Saturday, March 01, 2008

Grab a fork, pop a cork!

You've got to give credit where & when it's due - and today the winner is....[drumroll...]

This wine series is created by someone else for Costplus, obviously, since they don't have their own winery operation, and custom labeled for the shelves. These shown are all California origin, but who knows, maybe they'll expand it to include foreign wines as well. I'm not sure yet who it is who makes it for them, but that is really beside the point...

Making wines marketed to the foodies who already run into the likes of Costplus, Whole Foods, etc., strikes me as really well done by linking the "suggestion" of pairing food & wine with the graphic of meat cuts on the label. And the tag-line they use - "Grab a fork and pop a cork..." - is an instant classic!
And with an ad price of just $7.99/btl, certainly not something that would break anyone's bank by trying it (this raises a few questions in my mind, as most serious "established" foodies tend to fall into the "wine snob" camp and might dismiss this wine based solely on it's bargain basement price...though it likely would draw the attention of "budding foodies", and those foodies with a more adventurous spirit and less pretension...
Although drawing in Ma & Pa Kettle, or whomever, into trying wine with meals is the actual objective, and on that point the marketing is very effective).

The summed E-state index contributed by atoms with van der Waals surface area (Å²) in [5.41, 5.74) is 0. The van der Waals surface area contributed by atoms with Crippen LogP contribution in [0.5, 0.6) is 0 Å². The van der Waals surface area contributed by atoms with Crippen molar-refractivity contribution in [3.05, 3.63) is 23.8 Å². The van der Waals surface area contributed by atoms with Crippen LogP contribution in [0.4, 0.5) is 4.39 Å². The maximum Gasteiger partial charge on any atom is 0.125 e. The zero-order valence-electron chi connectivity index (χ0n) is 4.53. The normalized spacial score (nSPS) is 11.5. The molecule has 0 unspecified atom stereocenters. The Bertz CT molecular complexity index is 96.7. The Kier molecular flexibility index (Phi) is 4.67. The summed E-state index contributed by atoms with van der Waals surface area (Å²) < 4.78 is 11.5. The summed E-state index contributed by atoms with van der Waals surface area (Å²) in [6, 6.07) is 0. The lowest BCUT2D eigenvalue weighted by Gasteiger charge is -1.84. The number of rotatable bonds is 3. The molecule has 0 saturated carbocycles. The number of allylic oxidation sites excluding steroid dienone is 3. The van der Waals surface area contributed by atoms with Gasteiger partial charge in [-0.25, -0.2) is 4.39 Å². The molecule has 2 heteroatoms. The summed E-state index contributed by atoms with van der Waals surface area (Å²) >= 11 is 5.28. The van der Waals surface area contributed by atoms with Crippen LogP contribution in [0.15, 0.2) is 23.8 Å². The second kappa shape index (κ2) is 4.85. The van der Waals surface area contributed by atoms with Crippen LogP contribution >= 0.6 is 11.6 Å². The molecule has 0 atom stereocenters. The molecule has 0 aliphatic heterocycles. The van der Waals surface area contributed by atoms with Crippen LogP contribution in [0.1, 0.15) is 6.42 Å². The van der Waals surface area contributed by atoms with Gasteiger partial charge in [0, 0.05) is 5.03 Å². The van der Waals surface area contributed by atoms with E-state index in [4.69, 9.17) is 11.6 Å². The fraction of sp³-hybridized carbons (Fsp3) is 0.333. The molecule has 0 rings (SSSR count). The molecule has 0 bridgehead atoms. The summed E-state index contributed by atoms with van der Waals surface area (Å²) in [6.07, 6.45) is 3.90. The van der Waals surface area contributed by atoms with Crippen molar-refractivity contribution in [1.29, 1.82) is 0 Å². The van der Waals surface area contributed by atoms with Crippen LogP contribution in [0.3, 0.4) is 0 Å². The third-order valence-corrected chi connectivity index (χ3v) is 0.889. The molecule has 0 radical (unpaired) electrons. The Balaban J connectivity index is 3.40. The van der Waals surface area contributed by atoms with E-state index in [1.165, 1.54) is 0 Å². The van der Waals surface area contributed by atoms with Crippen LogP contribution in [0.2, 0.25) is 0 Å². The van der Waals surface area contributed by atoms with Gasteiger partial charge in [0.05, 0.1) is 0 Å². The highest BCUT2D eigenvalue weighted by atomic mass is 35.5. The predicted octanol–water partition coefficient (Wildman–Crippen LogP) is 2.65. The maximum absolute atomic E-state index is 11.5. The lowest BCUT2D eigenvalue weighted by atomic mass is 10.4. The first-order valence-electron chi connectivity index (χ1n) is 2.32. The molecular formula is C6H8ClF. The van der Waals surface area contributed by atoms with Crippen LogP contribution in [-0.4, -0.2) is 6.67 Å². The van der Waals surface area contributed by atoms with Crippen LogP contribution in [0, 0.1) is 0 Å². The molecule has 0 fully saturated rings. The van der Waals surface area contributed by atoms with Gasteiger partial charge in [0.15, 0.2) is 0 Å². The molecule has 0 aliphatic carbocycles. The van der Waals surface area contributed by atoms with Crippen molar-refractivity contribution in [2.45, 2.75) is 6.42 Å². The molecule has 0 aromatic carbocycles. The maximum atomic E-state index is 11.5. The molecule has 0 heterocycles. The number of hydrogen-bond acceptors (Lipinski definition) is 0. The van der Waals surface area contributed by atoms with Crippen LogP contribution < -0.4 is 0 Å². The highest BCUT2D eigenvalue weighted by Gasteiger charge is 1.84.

In fact, I can see a whole line around this, with a lamb graphic for Syrah, Pork for Gewurztraminer and some Pinots, etc., tailored to the tastes of the wine manager for the brand. Perhaps even to the point where the label offers suggestions for specific cuts of meats...
Classically, the wine suggestion would entail taking the method of preparation and any sauces into play as well as the meat source category, but the idea is intriguing!
In my mock-up below, perhaps the Cab in question has some oak and smoke along with a nice tannin level, and would pair well with some steak, or other thinner cuts of beef.
Of course, I'm still in the "drink whatever you want" camp, and routinely ignore classic food & wine advice (last night I had BLT's with a cheap Pinot Grigio...), but even so, I can see where this sort of marketing would be really effective, and perhaps dramatically reduce the public trepidation over committing to a particular wine for fear it doesn't pair with what they are planning to prepare.
What really needs to change is the perception that wine needs to be paired properly to be enjoyed at all... which belief is sadly prevalent in western popular culture.

Cheers to Costplus for attempting to make wine "fun" and "foodie-friendly"!
Even if that ends up only being "budding foodies"...



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